B. The implication
According to Maxwell's theory, when charged particles vibrate and stir up waves in the electromagnetic force fields around them, energy from the particles' vibration should pass into the waves gradually. Furthermore, when electromagnetic waves run into charged particles and set the particles to vibrating (or alter their existing vibration), the energy transfer from the waves to the charged particles should also be gradual. The theory also-crucially-implies that such energy transfers in either direction could involve any amount of energy whatsoever, corresponding to how long the transfer took.
Planck's formula, on the other hand, fit all the known facts about light in a high-temperature enclosure, but the formula would only make sense if the energy transferred always came in exact multiples of a certain definite amount and only that amount. It was as though, for any given frequency, the light waves' energy came in some kind of indivisible "atoms" of its own, with the atoms' size in direct proportion to the waves' frequency. Such "atoms of energy" had no obvious relation to the continual energy flow expected of Maxwellian light waves. Despite this, Planck published his formula in October 1900, and published its interpretation in terms of energy "atoms" (or quanta) in December 1900.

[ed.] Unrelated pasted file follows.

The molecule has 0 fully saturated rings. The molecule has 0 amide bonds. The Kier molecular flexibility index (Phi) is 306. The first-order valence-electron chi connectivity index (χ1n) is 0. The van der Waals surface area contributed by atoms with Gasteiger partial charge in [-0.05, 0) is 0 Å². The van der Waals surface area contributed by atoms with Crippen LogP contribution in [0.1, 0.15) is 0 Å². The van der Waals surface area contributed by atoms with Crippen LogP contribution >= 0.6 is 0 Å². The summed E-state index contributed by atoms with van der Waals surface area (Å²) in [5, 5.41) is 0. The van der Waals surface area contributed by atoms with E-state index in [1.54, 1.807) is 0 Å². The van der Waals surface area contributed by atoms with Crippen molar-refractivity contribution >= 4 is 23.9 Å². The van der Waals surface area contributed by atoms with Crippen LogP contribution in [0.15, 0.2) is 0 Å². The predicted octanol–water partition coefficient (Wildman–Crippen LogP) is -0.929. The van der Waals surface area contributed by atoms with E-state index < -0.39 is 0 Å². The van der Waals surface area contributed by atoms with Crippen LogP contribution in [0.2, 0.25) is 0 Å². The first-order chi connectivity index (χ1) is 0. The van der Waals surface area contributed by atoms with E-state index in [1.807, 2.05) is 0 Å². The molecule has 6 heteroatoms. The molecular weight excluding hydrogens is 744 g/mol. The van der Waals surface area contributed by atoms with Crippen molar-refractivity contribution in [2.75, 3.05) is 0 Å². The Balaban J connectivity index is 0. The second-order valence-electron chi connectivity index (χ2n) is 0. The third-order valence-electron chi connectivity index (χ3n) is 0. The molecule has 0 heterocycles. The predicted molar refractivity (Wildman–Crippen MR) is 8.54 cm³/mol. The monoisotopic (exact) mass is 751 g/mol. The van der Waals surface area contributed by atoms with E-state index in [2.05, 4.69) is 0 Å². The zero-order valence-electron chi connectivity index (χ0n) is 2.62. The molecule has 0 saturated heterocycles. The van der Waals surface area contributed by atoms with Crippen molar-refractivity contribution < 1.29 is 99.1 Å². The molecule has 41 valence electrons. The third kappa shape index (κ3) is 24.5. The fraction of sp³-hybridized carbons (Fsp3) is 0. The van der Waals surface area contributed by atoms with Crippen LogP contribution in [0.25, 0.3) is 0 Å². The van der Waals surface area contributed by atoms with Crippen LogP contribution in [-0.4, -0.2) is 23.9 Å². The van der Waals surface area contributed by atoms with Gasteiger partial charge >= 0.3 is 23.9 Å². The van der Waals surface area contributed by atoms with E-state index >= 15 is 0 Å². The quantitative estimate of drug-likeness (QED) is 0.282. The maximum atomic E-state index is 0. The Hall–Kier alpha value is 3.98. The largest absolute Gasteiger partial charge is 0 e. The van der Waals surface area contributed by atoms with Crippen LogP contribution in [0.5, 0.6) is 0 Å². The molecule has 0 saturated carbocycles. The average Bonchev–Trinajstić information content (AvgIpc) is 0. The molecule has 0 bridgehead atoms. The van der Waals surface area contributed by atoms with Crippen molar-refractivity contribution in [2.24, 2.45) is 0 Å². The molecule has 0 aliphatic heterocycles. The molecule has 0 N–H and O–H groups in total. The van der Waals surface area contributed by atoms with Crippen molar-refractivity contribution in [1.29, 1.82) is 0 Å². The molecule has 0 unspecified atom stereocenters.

Planck himself supposed that although the energy of the light might be emitted and absorbed as definite quanta, the energy would be spread smoothly throughout the light waves as they moved through space, as Maxwell's equations suggested. But Albert Einstein gave these energy quanta a great deal of thought, and by 1905 had found reasons to suspect that energy was not spread smoothly throughout the light waves, but that it traveled through space as isolated points of energy instead.
How could that be, given that Maxwell's equations seemed so well confirmed by experiments? Einstein offered one possibility. As of 1905, physicists had never observed anything about light's electromagnetic force fields beyond their average behavior over intervals of time. Even in one microsecond, a Maxwellian visible-light wave should undergo millions of vibrations. But what a real light wave actually did during any single vibration had never been resolved by experiments. Einstein thought that the energy of a light wave might in fact move in discrete units, but in such a way that the units' average distribution over short durations would look smooth in the types of experiments that had been done at the time. It would take new experiments to reveal the units' nonuniform distribution.
So what were Einstein's reasons for thinking the energy of light traveled through space in such units? Some evidence came from Planck's law itself. Einstein saw that this law suggested that light quanta act a lot like molecules of a gas. (.....continued)